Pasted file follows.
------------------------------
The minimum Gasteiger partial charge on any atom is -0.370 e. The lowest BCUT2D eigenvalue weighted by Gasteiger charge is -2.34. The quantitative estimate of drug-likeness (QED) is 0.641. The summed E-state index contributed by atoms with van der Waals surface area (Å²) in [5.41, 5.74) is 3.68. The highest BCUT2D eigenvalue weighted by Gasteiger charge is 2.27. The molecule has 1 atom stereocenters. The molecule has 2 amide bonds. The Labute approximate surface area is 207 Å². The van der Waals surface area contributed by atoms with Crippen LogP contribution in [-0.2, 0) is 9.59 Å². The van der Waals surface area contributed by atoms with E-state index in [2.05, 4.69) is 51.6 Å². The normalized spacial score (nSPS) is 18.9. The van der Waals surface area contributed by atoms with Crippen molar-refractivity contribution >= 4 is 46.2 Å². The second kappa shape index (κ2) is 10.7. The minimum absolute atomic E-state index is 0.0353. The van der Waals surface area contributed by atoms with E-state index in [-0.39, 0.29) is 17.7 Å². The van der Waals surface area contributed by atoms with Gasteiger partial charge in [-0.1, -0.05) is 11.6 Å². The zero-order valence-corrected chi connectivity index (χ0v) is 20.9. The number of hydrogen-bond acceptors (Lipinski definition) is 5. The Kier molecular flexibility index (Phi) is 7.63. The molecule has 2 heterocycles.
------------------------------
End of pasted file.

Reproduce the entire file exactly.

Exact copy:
The minimum Gasteiger partial charge on any atom is -0.370 e. The lowest BCUT2D eigenvalue weighted by Gasteiger charge is -2.34. The quantitative estimate of drug-likeness (QED) is 0.641. The summed E-state index contributed by atoms with van der Waals surface area (Å²) in [5.41, 5.74) is 3.68. The highest BCUT2D eigenvalue weighted by Gasteiger charge is 2.27. The molecule has 1 atom stereocenters. The molecule has 2 amide bonds. The Labute approximate surface area is 207 Å². The van der Waals surface area contributed by atoms with Crippen LogP contribution in [-0.2, 0) is 9.59 Å². The van der Waals surface area contributed by atoms with E-state index in [2.05, 4.69) is 51.6 Å². The normalized spacial score (nSPS) is 18.9. The van der Waals surface area contributed by atoms with Crippen molar-refractivity contribution >= 4 is 46.2 Å². The second kappa shape index (κ2) is 10.7. The minimum absolute atomic E-state index is 0.0353. The van der Waals surface area contributed by atoms with E-state index in [-0.39, 0.29) is 17.7 Å². The van der Waals surface area contributed by atoms with Gasteiger partial charge in [-0.1, -0.05) is 11.6 Å². The zero-order valence-corrected chi connectivity index (χ0v) is 20.9. The number of hydrogen-bond acceptors (Lipinski definition) is 5. The Kier molecular flexibility index (Phi) is 7.63. The molecule has 2 heterocycles.